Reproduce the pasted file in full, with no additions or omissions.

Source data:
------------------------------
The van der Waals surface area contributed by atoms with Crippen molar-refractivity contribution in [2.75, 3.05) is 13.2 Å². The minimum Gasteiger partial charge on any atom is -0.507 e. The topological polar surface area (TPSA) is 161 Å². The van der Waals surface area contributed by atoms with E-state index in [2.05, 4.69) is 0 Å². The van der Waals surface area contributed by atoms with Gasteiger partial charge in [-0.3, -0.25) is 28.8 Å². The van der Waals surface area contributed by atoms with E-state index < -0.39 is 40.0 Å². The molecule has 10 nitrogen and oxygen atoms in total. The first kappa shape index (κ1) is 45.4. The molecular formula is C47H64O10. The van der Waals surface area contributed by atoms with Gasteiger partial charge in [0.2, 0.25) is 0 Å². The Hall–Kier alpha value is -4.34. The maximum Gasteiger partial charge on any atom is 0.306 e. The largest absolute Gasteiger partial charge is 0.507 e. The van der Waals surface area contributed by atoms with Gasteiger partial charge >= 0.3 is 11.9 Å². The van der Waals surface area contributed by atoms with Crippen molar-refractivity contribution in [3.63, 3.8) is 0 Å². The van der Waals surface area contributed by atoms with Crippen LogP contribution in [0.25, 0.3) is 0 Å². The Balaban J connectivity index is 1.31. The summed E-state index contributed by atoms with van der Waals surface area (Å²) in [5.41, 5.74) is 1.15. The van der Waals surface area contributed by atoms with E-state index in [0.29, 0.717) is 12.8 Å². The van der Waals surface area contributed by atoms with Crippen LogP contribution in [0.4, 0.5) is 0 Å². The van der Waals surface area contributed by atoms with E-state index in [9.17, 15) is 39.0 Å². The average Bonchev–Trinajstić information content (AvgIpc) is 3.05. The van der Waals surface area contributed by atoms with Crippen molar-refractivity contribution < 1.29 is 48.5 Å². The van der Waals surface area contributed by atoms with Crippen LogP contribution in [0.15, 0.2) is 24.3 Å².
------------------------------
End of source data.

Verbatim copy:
The van der Waals surface area contributed by atoms with Crippen molar-refractivity contribution in [2.75, 3.05) is 13.2 Å². The minimum Gasteiger partial charge on any atom is -0.507 e. The topological polar surface area (TPSA) is 161 Å². The van der Waals surface area contributed by atoms with E-state index in [2.05, 4.69) is 0 Å². The van der Waals surface area contributed by atoms with Gasteiger partial charge in [-0.3, -0.25) is 28.8 Å². The van der Waals surface area contributed by atoms with E-state index < -0.39 is 40.0 Å². The molecule has 10 nitrogen and oxygen atoms in total. The first kappa shape index (κ1) is 45.4. The molecular formula is C47H64O10. The van der Waals surface area contributed by atoms with Gasteiger partial charge in [0.2, 0.25) is 0 Å². The Hall–Kier alpha value is -4.34. The maximum Gasteiger partial charge on any atom is 0.306 e. The largest absolute Gasteiger partial charge is 0.507 e. The van der Waals surface area contributed by atoms with Gasteiger partial charge >= 0.3 is 11.9 Å². The van der Waals surface area contributed by atoms with Crippen molar-refractivity contribution in [3.63, 3.8) is 0 Å². The van der Waals surface area contributed by atoms with Crippen LogP contribution in [0.25, 0.3) is 0 Å². The Balaban J connectivity index is 1.31. The summed E-state index contributed by atoms with van der Waals surface area (Å²) in [5.41, 5.74) is 1.15. The van der Waals surface area contributed by atoms with E-state index in [0.29, 0.717) is 12.8 Å². The van der Waals surface area contributed by atoms with Crippen LogP contribution in [0.4, 0.5) is 0 Å². The van der Waals surface area contributed by atoms with E-state index in [9.17, 15) is 39.0 Å². The average Bonchev–Trinajstić information content (AvgIpc) is 3.05. The van der Waals surface area contributed by atoms with Crippen molar-refractivity contribution < 1.29 is 48.5 Å². The van der Waals surface area contributed by atoms with Crippen LogP contribution in [0.15, 0.2) is 24.3 Å².